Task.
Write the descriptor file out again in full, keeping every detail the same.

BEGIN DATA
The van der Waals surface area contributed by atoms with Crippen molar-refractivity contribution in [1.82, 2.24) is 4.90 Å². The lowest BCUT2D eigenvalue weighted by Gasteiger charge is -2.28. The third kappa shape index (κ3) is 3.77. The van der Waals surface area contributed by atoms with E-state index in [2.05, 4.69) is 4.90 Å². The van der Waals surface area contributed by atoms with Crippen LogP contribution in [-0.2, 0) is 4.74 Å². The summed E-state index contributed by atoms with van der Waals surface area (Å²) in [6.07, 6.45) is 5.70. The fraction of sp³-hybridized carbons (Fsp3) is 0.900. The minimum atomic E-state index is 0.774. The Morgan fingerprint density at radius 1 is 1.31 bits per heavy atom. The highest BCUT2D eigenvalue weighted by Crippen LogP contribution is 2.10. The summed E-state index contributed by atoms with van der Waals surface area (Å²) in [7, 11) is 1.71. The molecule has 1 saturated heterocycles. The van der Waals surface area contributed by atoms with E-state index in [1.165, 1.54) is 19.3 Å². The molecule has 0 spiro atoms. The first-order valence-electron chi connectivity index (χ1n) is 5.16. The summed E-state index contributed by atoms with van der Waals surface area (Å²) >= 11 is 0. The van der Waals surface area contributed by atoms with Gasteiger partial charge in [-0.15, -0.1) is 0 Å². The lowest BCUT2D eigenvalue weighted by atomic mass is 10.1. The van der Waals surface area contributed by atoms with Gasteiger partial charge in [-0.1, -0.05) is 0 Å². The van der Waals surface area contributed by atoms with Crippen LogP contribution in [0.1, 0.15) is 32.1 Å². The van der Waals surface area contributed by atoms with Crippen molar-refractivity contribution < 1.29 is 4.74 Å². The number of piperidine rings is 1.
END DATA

The van der Waals surface area contributed by atoms with Crippen molar-refractivity contribution in [1.82, 2.24) is 4.90 Å². The lowest BCUT2D eigenvalue weighted by Gasteiger charge is -2.28. The third kappa shape index (κ3) is 3.77. The van der Waals surface area contributed by atoms with E-state index in [2.05, 4.69) is 4.90 Å². The van der Waals surface area contributed by atoms with Crippen LogP contribution in [-0.2, 0) is 4.74 Å². The summed E-state index contributed by atoms with van der Waals surface area (Å²) in [6.07, 6.45) is 5.70. The fraction of sp³-hybridized carbons (Fsp3) is 0.900. The minimum atomic E-state index is 0.774. The Morgan fingerprint density at radius 1 is 1.31 bits per heavy atom. The highest BCUT2D eigenvalue weighted by Crippen LogP contribution is 2.10. The summed E-state index contributed by atoms with van der Waals surface area (Å²) in [7, 11) is 1.71. The molecule has 1 saturated heterocycles. The van der Waals surface area contributed by atoms with E-state index in [1.165, 1.54) is 19.3 Å². The molecule has 0 spiro atoms. The first-order valence-electron chi connectivity index (χ1n) is 5.16. The summed E-state index contributed by atoms with van der Waals surface area (Å²) >= 11 is 0. The van der Waals surface area contributed by atoms with Gasteiger partial charge in [-0.15, -0.1) is 0 Å². The lowest BCUT2D eigenvalue weighted by atomic mass is 10.1. The van der Waals surface area contributed by atoms with Gasteiger partial charge in [-0.1, -0.05) is 0 Å². The van der Waals surface area contributed by atoms with Crippen LogP contribution in [0.1, 0.15) is 32.1 Å². The van der Waals surface area contributed by atoms with Crippen molar-refractivity contribution < 1.29 is 4.74 Å². The number of piperidine rings is 1.